Harrison, Peter (1716-75)
Colonial architect noted for his Palladian designs. See: American
Hastings, Thomas (1860-1929)
Specialist in Beaux-Arts designs: see New York Public Library.
Hatch, Stephen Decatur (1839-94)
19th Century architect noted for his design of the Boreel Building (1879).
Hayden, Sophia (1869-1953)
First female graduate of MIT's architecture program (1890).
Hejduk, John (1929-2000)
One of the "New York Five": championed Bauhaus-style modernism.
Hitchcock, Henry-Russell (1903-1987)
Curated the seminal 1932 MOMA Exhibition of Modern Architecture.
Hoban, James (1762-1831)
Irish-American architect, designed the Georgian-style White House.
Holabird, William (1854-1923)
Member of Chicago School, associate of William Le Baron Jenney.
Hood, Raymond M. (1881-1934)
Designed landmark skyscrapers; Chicago Tribune Tower, McGraw-Hill Building.
Howard, John Galen (1864-1931)
Neoclassical San Francisco architect, apprentice at McKim, Mead and White.
Howe, George (1886-1955)
With Lescaze, Championed the International Style of architecture in America.
Howells, John Mead (1868-1959)
With Hood, designed neo-Gothic style Chicago Tribune Tower.
Hunt, Richard Morris (1827-95)
Leading figure in 19th
century architecture in America. Noted for Beaux-Arts designs, early
skyscrapers, Statue of Liberty plinth
and Met Museum facade.
Jefferson, Thomas (1743-1826)
Third US President; designed Monticello House and Virginia State Capitol.
Jencks, Charles Alexander (b.1939)
Landscape architect, famous for books on Modernism and Postmodernism.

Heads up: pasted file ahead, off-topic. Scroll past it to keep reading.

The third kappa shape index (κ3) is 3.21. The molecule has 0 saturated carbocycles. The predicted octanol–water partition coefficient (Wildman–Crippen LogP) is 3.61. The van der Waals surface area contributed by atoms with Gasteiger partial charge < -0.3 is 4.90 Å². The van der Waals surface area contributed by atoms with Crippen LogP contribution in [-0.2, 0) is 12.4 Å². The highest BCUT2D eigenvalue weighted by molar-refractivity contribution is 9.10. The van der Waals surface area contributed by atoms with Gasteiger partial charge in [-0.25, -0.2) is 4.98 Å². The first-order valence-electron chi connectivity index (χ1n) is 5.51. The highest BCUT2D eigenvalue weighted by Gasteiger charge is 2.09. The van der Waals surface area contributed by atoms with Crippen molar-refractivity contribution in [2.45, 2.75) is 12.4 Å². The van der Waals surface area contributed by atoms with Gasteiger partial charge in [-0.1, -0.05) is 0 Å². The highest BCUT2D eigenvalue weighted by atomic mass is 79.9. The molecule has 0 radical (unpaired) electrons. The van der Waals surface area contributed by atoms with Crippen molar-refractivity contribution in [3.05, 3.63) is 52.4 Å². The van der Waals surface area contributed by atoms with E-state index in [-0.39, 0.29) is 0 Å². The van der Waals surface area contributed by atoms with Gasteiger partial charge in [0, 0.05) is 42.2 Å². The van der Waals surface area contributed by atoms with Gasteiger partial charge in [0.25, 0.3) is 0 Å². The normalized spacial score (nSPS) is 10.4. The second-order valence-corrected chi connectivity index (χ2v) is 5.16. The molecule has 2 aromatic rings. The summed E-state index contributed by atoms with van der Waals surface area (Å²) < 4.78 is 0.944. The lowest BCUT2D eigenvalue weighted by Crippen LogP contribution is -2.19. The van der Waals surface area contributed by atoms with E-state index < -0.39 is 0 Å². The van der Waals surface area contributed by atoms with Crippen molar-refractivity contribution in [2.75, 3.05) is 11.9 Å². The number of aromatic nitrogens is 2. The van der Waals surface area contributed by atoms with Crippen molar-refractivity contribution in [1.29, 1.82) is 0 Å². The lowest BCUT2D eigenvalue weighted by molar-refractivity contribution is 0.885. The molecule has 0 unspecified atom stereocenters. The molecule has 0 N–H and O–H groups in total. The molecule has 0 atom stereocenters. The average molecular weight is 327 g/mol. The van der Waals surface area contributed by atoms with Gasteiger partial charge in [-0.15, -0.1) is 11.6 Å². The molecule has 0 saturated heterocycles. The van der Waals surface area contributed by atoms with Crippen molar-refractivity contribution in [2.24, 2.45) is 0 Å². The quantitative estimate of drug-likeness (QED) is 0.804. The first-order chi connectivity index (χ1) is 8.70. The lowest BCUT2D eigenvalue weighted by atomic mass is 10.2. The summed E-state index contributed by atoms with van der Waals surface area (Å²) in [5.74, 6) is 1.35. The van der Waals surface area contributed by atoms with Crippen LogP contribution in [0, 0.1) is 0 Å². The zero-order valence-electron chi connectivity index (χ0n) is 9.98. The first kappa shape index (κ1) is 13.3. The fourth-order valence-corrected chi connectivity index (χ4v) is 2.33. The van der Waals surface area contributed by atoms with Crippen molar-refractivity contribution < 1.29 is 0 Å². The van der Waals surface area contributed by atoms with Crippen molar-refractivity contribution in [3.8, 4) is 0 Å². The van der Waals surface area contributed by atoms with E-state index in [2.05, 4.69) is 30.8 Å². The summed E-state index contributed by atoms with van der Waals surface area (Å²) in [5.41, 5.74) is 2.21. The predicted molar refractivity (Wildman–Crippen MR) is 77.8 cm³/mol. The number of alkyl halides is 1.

Jenney, William Le Baron
Key figure in 3-D modern art; designed
Home Life Insurance Building (1885).
Johnson, Philip (1906-2005)
Arguably the most influential figure in 20th-Century
Architecture in America; designed Seagram Building with Mies Van der
Johnston, William L. (181149)
Designed the Jayne Building (1849), an early skyscraper in Philadelphia.
Kahn, Albert (1869-1942)
Specialized in industrial factory architecture; see Ford River Rouge Plant.
See also photographs of the River Rouge Plant by Charles
Khan, Fazlur (1929-82)
Partner in Skidmore, Owings & Merrill; invented tubular designs for
Kahn, Louis Isidore (1901-74)
Influenced by Beaux-Arts, classical and Egyptian designs: see Yale Art
Kamper, Louis (1861-1953)
Skyscraper architect noted for Detroit's Book Tower and Eaton Tower (1927).
Kiesler, Frederick John (1890-1965)
Famous for his modernist design of the Film Guild Cinema, New York City.
Kimball, Francis H. (1845-1919)
Skyscraper architect known for his twin office building at 111-115 Broadway.